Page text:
But labor leaders contend the charter school has hired what it labels “professional intimidators” to bully teachers and staff in an attempt to thwart unionizing and get them to back down. According to an AFT organizer, Juan José Martínez, director of the CCA High School, has placed reprimands in the file of teachers and staff who are known to favor a union.

Employees wish to unionize over the objections of The Leona Group

Employees at César Chávez Academy have been working to organize since 2006. According to AFT officials, their initial attempts were tied up in legal delays by The Leona Group, LLC. Parents say they support educators’ efforts to join a union and hope the management company won’t attempt to block the process. The parents have also organized a group, “Mujeres Mejorando Educación,” (Women Improving Education) and also are requesting recognition from charter school administrators.

Parents also claim they’ve lodged many complaints about the inadequate physical facilities and resources at the multi-campus charter school, but were “disrespected” by school administrators about improving conditions there.

Parents are seeking to hold both the Leona Group and school superintendent Javier Garibay accountable for the quality of their children’s education and learning environment. Parents contend Garibay has used the threat of Homeland Security to frighten parents who are undocumented immigrants.

Thursday’s demonstration follows a protest in October outside the school, where local officials detained an undocumented immigrant while dropping his son off for class. That protest drew about 125 people. The charter school is located in a section of southwest Detroit that is home to a large Mexican-American population, including recent immigrants.

The Michigan Alliance of Charter Teachers and Staff (Michigan ACTS) helped to organize the after-school demonstration, but claimed the charter school operator tried to let classes out early in order to lower the number of potential protestors. Demonstrators were joined by Cindy Estrada, a UAW vice president; Rev. David Bullock, Rainbow PUSH Detroit, and AFT Michigan President David Hecker.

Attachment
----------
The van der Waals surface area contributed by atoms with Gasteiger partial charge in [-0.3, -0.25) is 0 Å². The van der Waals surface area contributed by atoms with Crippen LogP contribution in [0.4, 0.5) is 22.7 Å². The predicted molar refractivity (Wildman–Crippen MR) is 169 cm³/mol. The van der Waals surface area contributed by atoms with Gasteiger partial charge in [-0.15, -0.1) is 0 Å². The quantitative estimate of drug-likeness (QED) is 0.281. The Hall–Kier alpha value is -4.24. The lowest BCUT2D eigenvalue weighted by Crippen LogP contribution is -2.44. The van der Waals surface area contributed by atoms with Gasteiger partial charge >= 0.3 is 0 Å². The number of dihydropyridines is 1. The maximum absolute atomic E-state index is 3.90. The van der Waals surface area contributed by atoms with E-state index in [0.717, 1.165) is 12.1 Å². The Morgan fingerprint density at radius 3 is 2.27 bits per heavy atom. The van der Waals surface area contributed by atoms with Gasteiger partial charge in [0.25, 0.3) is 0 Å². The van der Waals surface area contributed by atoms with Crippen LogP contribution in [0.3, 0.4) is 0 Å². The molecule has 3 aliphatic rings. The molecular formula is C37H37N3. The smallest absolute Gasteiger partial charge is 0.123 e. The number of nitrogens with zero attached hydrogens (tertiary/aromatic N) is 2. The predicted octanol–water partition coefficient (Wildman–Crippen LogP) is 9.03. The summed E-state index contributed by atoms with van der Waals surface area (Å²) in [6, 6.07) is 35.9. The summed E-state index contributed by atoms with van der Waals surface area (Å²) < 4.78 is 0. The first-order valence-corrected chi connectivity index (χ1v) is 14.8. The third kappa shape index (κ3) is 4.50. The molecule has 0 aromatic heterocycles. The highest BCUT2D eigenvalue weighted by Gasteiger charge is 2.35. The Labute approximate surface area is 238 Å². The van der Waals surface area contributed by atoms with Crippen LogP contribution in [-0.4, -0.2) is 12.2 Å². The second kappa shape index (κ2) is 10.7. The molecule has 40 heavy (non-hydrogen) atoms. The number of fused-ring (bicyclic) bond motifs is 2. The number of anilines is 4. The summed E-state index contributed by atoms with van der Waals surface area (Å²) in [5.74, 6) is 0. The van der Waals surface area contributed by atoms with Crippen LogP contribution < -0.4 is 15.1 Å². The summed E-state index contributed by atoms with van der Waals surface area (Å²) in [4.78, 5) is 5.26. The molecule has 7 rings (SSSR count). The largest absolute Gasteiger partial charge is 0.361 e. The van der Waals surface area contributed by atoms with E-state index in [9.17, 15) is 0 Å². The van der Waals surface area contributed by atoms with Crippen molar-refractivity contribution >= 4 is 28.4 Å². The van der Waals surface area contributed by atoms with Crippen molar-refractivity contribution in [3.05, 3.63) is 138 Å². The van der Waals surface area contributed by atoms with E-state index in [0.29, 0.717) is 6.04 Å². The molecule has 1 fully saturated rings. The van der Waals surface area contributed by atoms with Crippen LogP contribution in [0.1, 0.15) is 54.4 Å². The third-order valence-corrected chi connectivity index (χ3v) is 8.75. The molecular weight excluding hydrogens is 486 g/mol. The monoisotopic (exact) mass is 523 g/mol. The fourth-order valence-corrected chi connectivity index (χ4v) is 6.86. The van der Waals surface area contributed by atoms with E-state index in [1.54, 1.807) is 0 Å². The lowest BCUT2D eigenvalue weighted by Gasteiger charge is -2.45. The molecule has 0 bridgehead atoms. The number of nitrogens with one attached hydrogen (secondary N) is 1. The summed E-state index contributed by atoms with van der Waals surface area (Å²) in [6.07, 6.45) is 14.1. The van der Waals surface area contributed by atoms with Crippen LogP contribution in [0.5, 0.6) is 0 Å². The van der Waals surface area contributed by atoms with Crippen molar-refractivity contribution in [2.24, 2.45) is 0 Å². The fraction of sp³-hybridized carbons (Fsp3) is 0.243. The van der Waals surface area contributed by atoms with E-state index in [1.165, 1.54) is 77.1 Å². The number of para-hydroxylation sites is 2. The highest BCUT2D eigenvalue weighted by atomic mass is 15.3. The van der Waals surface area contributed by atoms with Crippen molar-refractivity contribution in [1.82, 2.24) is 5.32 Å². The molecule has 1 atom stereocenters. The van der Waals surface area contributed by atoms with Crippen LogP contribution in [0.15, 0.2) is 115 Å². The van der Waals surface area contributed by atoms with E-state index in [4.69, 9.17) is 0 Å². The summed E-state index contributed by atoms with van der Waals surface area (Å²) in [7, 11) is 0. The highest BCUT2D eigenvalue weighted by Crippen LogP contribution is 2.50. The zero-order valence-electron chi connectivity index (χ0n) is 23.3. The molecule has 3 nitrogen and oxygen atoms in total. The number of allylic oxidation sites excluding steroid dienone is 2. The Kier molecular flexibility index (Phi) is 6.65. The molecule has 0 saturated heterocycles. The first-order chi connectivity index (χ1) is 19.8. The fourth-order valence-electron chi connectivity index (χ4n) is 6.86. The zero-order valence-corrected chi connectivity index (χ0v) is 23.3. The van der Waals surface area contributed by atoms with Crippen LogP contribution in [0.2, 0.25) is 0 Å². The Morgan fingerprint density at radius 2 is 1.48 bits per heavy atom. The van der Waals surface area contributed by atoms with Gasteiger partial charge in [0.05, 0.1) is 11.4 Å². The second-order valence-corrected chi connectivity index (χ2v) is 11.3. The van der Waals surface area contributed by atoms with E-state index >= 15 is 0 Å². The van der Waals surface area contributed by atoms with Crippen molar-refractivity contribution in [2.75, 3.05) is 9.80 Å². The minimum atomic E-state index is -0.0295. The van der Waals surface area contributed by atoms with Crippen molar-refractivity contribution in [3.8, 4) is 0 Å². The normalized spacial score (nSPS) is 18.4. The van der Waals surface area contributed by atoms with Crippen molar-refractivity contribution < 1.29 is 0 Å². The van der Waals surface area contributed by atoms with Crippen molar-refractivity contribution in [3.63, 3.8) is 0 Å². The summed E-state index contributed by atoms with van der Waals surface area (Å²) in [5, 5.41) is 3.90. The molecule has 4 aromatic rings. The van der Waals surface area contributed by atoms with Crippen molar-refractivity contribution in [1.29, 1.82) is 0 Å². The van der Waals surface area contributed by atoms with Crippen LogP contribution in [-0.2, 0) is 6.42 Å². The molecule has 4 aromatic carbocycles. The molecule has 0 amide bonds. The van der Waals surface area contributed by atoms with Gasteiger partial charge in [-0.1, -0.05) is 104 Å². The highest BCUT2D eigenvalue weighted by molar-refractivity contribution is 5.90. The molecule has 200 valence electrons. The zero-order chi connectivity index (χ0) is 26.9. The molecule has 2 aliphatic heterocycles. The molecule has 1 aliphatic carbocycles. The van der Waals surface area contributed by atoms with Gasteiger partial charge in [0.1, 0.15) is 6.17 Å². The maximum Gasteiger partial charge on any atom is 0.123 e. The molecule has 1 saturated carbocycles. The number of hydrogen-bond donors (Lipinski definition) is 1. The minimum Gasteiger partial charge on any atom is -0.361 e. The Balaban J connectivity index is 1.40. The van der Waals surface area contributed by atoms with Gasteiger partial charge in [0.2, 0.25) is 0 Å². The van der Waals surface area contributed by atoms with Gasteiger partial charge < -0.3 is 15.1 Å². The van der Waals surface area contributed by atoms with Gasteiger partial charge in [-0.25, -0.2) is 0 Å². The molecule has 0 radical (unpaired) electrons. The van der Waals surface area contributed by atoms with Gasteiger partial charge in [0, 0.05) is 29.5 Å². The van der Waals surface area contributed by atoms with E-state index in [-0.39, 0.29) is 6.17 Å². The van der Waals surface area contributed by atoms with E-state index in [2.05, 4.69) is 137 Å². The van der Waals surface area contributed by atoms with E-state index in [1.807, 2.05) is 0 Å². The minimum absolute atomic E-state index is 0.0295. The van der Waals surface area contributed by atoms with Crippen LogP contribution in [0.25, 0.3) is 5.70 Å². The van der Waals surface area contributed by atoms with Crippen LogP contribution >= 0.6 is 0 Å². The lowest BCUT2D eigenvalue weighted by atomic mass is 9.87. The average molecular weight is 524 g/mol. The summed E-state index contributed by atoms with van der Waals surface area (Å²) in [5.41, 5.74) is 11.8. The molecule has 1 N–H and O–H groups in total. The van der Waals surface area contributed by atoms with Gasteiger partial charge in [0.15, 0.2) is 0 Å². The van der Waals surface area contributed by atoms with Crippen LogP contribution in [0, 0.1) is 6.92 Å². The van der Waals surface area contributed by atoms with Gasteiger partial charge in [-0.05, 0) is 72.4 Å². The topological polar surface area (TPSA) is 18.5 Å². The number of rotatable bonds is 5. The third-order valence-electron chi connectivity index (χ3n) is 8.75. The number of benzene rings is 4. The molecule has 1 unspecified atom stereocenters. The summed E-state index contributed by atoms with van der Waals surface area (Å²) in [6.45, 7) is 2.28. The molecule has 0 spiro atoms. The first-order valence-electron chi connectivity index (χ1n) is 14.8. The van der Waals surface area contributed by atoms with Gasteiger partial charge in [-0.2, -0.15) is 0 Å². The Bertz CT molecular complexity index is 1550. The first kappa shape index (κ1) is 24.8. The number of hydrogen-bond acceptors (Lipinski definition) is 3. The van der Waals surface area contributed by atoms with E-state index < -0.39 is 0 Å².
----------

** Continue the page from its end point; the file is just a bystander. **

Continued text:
Ms. Estrada called it “an oxymoron” that a school named after César Chávez was not unionized.  Hecker added that a strong union “is essential” to ensure quality teachers that will provide a quality education.

Michigan Gov. Rick Snyder recently signed so-called “right-to-work” legislation, stating the new law is about giving workers statewide a choice in whether or not to join a union. CCA teachers now are calling on him to back up his statement by supporting their efforts to choose to unionize.

“If  this is about choice for employees, then let us choose for Detroit’s kids,” said Toni Carlbom, a special education teacher at the Martin Campus. “I believe families in Southwest Detroit deserve every effort to effectively serve their children. We teachers want to ensure César Chávez Academy works better. Parents and teachers are united, and want to work constructively with the administration to give all students a quality education.”

Editor’s Note: The Leona Group operates and/or owns more than 60 schools, located in Michigan, Ohio, Indiana, Arizona, and Florida. On the Internet: www.leonagroup.com
Photos courtesy of
José Cuello.

 


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Todos Unidos
 
   

 

Copyright © 1989 to 2012 by [LaPrensa Publications Inc.]. All rights reserved.
Revised: 12/25/12 19:56:11 -0800.